[unisog] Dropping executables - who does it?

Richard Gadsden gadsden at musc.edu
Tue Feb 3 14:20:14 GMT 2004

On Mon, 2 Feb 2004, Thomas DuVally wrote:

> With the fun we are all having with viruses, we are wondering how many
> institutions are just dropping executable attachments all together. 
> It's something that I know a lot of virus/mail gateway software can do,
> but are a lot of schools doing that?
> We have a policy to try and deliver as much as possible, but I think we
> are coming up against the practicality of having to protect users. 
> Anti-virus companies can create defs pretty fast, but mydoom still
> infected thousands of machines worldwide before they were available. 
> Dropping executables (exe, com, pif, scr, bat) would have been better
> insulated us, if not protected (zip).
> Anyone doing that?

We don't drop executable attachments, but we do cripple them by renaming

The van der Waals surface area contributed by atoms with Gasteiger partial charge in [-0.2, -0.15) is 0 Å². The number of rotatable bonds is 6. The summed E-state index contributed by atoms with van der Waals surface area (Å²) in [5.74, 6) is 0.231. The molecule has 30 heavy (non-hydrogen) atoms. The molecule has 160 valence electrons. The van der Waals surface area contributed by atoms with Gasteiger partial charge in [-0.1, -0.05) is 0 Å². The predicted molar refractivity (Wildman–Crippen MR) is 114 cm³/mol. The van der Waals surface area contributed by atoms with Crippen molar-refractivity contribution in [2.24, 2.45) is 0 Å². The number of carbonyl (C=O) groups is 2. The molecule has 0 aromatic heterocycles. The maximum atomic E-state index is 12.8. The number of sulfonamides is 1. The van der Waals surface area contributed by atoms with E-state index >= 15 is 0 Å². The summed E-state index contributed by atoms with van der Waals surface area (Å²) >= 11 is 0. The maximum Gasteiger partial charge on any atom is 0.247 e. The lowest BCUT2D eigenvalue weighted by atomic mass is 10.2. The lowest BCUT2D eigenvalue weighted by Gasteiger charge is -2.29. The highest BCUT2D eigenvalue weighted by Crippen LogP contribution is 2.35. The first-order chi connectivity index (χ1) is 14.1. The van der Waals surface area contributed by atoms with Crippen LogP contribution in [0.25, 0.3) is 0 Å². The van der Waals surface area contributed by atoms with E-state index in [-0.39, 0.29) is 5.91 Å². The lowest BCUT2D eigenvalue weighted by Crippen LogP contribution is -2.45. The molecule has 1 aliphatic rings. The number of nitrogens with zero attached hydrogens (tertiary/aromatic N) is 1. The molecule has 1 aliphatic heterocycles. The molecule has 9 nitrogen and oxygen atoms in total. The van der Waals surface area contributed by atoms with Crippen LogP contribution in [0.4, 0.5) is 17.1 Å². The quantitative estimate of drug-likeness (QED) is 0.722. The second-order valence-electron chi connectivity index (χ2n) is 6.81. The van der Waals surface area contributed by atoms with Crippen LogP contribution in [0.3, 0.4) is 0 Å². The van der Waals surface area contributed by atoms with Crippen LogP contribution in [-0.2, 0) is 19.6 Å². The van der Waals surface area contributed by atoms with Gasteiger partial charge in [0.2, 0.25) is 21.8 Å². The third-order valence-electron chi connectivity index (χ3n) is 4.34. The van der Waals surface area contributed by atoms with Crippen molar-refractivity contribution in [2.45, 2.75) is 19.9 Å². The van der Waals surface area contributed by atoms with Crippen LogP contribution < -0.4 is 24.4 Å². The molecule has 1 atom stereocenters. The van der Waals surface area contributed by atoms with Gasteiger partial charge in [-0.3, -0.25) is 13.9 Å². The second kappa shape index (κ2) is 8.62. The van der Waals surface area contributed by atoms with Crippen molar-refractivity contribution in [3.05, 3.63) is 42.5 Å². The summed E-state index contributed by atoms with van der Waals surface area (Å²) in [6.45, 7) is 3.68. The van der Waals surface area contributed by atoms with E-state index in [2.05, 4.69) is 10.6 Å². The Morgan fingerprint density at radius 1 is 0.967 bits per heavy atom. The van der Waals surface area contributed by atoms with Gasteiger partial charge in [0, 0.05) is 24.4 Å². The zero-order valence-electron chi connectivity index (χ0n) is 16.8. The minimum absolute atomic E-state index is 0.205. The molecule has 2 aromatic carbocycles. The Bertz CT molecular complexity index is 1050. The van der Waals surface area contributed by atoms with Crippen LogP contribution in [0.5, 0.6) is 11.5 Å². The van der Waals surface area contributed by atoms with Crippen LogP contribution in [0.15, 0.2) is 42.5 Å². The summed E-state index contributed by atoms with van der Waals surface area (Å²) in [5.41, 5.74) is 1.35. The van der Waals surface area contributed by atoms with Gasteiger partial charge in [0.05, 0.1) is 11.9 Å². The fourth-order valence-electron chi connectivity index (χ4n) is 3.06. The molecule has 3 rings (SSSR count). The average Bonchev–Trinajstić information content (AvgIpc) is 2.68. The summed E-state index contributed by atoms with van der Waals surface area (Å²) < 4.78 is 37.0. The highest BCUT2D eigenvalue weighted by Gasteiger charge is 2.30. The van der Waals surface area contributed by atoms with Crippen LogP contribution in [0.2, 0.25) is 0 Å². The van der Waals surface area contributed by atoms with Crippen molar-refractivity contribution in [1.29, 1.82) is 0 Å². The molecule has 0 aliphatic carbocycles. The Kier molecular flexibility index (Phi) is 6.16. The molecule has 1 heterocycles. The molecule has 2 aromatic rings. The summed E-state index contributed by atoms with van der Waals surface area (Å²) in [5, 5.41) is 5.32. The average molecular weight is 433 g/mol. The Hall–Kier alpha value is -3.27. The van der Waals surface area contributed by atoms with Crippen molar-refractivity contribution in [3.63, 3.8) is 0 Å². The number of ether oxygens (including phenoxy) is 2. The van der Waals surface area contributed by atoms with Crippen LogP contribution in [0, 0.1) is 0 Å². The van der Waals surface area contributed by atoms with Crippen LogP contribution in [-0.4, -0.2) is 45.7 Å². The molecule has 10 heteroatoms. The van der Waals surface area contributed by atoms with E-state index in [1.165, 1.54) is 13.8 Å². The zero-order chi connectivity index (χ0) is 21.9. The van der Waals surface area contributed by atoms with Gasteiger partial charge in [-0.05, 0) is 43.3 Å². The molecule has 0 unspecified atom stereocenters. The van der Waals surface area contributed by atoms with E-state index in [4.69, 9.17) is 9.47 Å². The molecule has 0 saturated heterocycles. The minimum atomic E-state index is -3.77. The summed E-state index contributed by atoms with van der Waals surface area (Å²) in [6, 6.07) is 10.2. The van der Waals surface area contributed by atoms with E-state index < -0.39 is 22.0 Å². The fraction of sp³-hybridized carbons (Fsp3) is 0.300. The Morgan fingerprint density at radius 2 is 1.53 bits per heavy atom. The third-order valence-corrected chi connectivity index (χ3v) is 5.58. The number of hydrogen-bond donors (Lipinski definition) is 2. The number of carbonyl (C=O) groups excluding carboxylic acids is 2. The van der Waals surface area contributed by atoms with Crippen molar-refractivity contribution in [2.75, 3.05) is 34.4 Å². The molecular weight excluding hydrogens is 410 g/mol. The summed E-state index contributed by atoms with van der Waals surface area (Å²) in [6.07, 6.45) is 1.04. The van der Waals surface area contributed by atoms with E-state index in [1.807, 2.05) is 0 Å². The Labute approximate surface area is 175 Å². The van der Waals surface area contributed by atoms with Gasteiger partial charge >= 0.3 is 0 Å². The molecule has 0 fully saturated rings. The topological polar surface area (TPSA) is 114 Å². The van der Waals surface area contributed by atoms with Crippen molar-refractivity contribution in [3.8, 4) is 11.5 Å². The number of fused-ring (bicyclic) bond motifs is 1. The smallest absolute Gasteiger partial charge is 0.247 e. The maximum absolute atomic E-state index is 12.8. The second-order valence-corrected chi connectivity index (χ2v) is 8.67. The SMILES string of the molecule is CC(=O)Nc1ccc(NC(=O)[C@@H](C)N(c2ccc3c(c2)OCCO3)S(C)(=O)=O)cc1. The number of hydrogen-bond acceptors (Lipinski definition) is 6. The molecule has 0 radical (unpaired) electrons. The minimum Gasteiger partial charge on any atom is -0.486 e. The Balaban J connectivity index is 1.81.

them and changing their mime types. For example, any "clickme.exe"
attachment is renamed to "clickme_exe.xyz" and its mime type is changed to
"application/unknown". If the recipient clicks on one of these renamed
attachments, nothing happens. 

We use RenAttach (http://www.pc-tools.net/unix/renattach/) to accomplish
this. Highly recommended. Note that renaming instead of dropping still
allows the recipient to recover and use the attachment if it is something
that he really did want/need.[1]

We also use MailScanner and our licensed commercial AV product to scan all
incoming and outgoing mail for known malware, but RenAttach is invaluable
as a second line of defense, for precisely the reason you've given: it
addresses the window of vulnerability that exists before the detection
signature for an emerging threat arrives from our AV supplier.

 --- o ---
 Richard Gadsden
 Director of Computer and Network Security
 Medical University of South Carolina

[1] Or if he's just incredibly clueless and persistent enough to save,
rename, and then execute a malicious attachment. Although this is a real
risk, we haven't seen it happen, and for us at least, the benefits of
allowing users to continue to exchange 'legitimate' executable attachments
are perceived to outweigh this residual risk.

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